Funding This work was supported by The Francis Crick Institute, which receives core funding from Cancer Research UK (FC001136), the UK Medical Research Council (FC001136), and the Wellcome Trust (FC001136); an ERC Advanced Investigator grant (AdG 268670); a Wellcome Trust Investigator Award (106973/Z/15/Z); and a prize from the Louis-Jeantet Foundation. KHJL is supported by a Wellcome Imperial 4i Clinical Research Fellowship (216327/Z/19/Z). This research was funded in whole, or in part, by the Wellcome Trust (grants FC001136, 106973/Z/15/Z, and 216327/Z/19/Z).
Competing interests KHJL, EG and CReS are named as contributors/inventors on a patent application on the use of sGSN for immunotherapies. CReS owns stock options and/or is a paid consultant for Adendra Therapeutics, Bicara Therapeutics, Montis Biosciences, Bicycle Therapeutics and Sosei Heptares. CReS holds a visiting professorship at Imperial College London and honorary professorships at University College London and King’s College London.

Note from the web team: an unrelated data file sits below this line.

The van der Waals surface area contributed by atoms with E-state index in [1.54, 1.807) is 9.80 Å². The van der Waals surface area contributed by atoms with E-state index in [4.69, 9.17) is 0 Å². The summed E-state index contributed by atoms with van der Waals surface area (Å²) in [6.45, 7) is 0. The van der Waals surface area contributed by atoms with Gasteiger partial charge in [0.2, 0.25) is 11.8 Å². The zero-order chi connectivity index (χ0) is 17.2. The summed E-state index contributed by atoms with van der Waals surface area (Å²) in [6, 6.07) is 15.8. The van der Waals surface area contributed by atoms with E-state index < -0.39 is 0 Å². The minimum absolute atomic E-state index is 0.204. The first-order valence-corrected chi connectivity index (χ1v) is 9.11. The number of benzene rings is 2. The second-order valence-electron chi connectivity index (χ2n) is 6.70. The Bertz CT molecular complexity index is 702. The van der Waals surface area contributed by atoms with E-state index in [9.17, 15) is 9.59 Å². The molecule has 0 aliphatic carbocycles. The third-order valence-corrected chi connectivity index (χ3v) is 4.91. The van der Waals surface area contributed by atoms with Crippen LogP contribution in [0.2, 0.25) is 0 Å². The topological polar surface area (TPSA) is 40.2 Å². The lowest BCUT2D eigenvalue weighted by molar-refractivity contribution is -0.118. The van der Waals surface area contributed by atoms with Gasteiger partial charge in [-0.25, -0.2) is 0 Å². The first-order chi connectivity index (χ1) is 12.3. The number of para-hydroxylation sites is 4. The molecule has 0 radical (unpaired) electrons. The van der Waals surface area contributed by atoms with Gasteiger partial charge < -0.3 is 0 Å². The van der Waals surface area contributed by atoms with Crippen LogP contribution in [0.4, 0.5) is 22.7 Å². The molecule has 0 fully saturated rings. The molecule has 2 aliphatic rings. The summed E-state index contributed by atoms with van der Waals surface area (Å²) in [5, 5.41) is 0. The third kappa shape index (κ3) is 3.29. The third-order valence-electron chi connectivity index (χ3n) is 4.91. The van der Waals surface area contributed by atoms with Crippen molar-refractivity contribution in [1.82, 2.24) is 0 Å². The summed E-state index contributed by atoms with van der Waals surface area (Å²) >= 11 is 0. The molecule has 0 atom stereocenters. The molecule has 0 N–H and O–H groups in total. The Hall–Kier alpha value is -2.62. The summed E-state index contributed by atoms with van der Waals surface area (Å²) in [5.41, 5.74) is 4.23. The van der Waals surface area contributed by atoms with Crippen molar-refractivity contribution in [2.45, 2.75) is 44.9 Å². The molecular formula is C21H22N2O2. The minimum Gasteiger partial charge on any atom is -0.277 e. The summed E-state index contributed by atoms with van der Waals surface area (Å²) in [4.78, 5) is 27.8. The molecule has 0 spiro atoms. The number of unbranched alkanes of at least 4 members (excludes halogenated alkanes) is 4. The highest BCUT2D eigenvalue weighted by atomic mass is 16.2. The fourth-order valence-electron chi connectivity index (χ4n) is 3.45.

Provenance and peer review Not commissioned; externally peer reviewed.
Supplemental material This content has been supplied by the author(s). It has not been vetted by BMJ Publishing Group Limited (BMJ) and may not have been peer-reviewed. Any opinions or recommendations discussed are solely those of the author(s) and are not endorsed by BMJ. BMJ disclaims all liability and responsibility arising from any reliance placed on the content. Where the content includes any translated material, BMJ does not warrant the accuracy and reliability of the translations (including but not limited to local regulations, clinical guidelines, terminology, drug names and drug dosages), and is not responsible for any error and/or omissions arising from translation and adaptation or otherwise.